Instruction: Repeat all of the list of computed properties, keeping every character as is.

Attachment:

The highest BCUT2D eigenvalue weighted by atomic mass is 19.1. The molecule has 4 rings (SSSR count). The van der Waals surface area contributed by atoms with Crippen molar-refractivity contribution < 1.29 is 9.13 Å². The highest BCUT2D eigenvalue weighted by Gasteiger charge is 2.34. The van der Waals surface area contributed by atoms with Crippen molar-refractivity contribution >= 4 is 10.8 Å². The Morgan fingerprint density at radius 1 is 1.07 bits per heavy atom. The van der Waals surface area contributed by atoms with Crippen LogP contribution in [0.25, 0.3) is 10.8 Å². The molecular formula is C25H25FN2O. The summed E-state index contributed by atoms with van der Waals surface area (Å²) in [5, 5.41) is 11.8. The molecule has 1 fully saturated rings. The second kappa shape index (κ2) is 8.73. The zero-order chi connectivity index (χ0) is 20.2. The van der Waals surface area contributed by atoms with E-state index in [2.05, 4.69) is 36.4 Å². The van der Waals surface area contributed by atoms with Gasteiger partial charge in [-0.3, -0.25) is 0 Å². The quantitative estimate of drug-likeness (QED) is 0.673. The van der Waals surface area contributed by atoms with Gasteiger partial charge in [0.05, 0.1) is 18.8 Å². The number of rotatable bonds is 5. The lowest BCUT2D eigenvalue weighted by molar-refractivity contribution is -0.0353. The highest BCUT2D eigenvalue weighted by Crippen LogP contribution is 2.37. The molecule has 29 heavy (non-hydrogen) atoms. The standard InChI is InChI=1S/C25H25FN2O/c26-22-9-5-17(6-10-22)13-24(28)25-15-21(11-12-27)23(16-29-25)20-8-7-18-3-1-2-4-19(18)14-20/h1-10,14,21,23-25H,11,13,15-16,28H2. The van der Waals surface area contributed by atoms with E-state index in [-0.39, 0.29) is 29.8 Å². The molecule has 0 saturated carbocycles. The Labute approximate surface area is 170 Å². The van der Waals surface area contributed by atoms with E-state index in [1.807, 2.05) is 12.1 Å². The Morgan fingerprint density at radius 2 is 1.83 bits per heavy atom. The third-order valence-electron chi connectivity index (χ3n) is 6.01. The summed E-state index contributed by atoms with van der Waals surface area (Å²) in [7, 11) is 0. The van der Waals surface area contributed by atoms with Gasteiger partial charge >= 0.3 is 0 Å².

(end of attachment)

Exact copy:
The highest BCUT2D eigenvalue weighted by atomic mass is 19.1. The molecule has 4 rings (SSSR count). The van der Waals surface area contributed by atoms with Crippen molar-refractivity contribution < 1.29 is 9.13 Å². The highest BCUT2D eigenvalue weighted by Gasteiger charge is 2.34. The van der Waals surface area contributed by atoms with Crippen molar-refractivity contribution >= 4 is 10.8 Å². The Morgan fingerprint density at radius 1 is 1.07 bits per heavy atom. The van der Waals surface area contributed by atoms with Crippen LogP contribution in [0.25, 0.3) is 10.8 Å². The molecular formula is C25H25FN2O. The summed E-state index contributed by atoms with van der Waals surface area (Å²) in [5, 5.41) is 11.8. The molecule has 1 fully saturated rings. The second kappa shape index (κ2) is 8.73. The zero-order chi connectivity index (χ0) is 20.2. The van der Waals surface area contributed by atoms with E-state index in [2.05, 4.69) is 36.4 Å². The van der Waals surface area contributed by atoms with Gasteiger partial charge in [-0.3, -0.25) is 0 Å². The quantitative estimate of drug-likeness (QED) is 0.673. The van der Waals surface area contributed by atoms with Gasteiger partial charge in [0.05, 0.1) is 18.8 Å². The number of rotatable bonds is 5. The lowest BCUT2D eigenvalue weighted by molar-refractivity contribution is -0.0353. The highest BCUT2D eigenvalue weighted by Crippen LogP contribution is 2.37. The molecule has 29 heavy (non-hydrogen) atoms. The standard InChI is InChI=1S/C25H25FN2O/c26-22-9-5-17(6-10-22)13-24(28)25-15-21(11-12-27)23(16-29-25)20-8-7-18-3-1-2-4-19(18)14-20/h1-10,14,21,23-25H,11,13,15-16,28H2. The van der Waals surface area contributed by atoms with E-state index in [-0.39, 0.29) is 29.8 Å². The molecule has 0 saturated carbocycles. The Labute approximate surface area is 170 Å². The van der Waals surface area contributed by atoms with E-state index in [1.807, 2.05) is 12.1 Å². The Morgan fingerprint density at radius 2 is 1.83 bits per heavy atom. The third-order valence-electron chi connectivity index (χ3n) is 6.01. The summed E-state index contributed by atoms with van der Waals surface area (Å²) in [7, 11) is 0. The van der Waals surface area contributed by atoms with Gasteiger partial charge >= 0.3 is 0 Å².